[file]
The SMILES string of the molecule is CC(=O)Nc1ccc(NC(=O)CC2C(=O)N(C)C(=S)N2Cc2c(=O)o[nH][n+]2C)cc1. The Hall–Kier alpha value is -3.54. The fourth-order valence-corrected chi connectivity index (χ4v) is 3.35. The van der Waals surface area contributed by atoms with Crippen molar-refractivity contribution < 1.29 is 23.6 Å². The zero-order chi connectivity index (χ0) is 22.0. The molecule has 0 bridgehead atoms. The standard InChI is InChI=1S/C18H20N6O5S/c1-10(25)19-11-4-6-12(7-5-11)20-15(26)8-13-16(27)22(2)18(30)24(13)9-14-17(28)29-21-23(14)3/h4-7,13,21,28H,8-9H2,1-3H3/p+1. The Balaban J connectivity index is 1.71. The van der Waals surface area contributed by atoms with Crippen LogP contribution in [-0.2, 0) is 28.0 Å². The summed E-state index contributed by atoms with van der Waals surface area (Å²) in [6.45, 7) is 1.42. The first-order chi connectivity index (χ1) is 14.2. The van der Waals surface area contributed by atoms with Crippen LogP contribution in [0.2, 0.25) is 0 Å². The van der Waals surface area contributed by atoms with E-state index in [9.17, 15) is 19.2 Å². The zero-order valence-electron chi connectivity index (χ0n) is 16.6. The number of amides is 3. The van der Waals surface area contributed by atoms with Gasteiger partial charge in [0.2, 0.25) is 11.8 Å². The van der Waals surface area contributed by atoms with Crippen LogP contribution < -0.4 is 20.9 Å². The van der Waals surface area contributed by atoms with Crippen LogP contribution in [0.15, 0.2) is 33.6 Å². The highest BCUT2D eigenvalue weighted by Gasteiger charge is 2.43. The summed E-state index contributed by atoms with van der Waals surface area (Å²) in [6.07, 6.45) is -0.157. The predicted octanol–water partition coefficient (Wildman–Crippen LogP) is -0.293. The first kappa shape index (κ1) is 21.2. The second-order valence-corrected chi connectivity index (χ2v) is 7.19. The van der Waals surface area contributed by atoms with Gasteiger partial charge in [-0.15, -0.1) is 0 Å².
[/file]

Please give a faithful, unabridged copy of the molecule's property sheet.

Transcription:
The SMILES string of the molecule is CC(=O)Nc1ccc(NC(=O)CC2C(=O)N(C)C(=S)N2Cc2c(=O)o[nH][n+]2C)cc1. The Hall–Kier alpha value is -3.54. The fourth-order valence-corrected chi connectivity index (χ4v) is 3.35. The van der Waals surface area contributed by atoms with Crippen molar-refractivity contribution < 1.29 is 23.6 Å². The zero-order chi connectivity index (χ0) is 22.0. The molecule has 0 bridgehead atoms. The standard InChI is InChI=1S/C18H20N6O5S/c1-10(25)19-11-4-6-12(7-5-11)20-15(26)8-13-16(27)22(2)18(30)24(13)9-14-17(28)29-21-23(14)3/h4-7,13,21,28H,8-9H2,1-3H3/p+1. The Balaban J connectivity index is 1.71. The van der Waals surface area contributed by atoms with Crippen LogP contribution in [-0.2, 0) is 28.0 Å². The summed E-state index contributed by atoms with van der Waals surface area (Å²) in [6.45, 7) is 1.42. The first-order chi connectivity index (χ1) is 14.2. The van der Waals surface area contributed by atoms with Crippen LogP contribution in [0.2, 0.25) is 0 Å². The van der Waals surface area contributed by atoms with E-state index in [9.17, 15) is 19.2 Å². The zero-order valence-electron chi connectivity index (χ0n) is 16.6. The number of amides is 3. The van der Waals surface area contributed by atoms with Gasteiger partial charge in [0.2, 0.25) is 11.8 Å². The van der Waals surface area contributed by atoms with Crippen LogP contribution < -0.4 is 20.9 Å². The van der Waals surface area contributed by atoms with Crippen LogP contribution in [0.15, 0.2) is 33.6 Å². The highest BCUT2D eigenvalue weighted by Gasteiger charge is 2.43. The summed E-state index contributed by atoms with van der Waals surface area (Å²) in [6.07, 6.45) is -0.157. The predicted octanol–water partition coefficient (Wildman–Crippen LogP) is -0.293. The first kappa shape index (κ1) is 21.2. The second-order valence-corrected chi connectivity index (χ2v) is 7.19. The van der Waals surface area contributed by atoms with Gasteiger partial charge in [-0.15, -0.1) is 0 Å².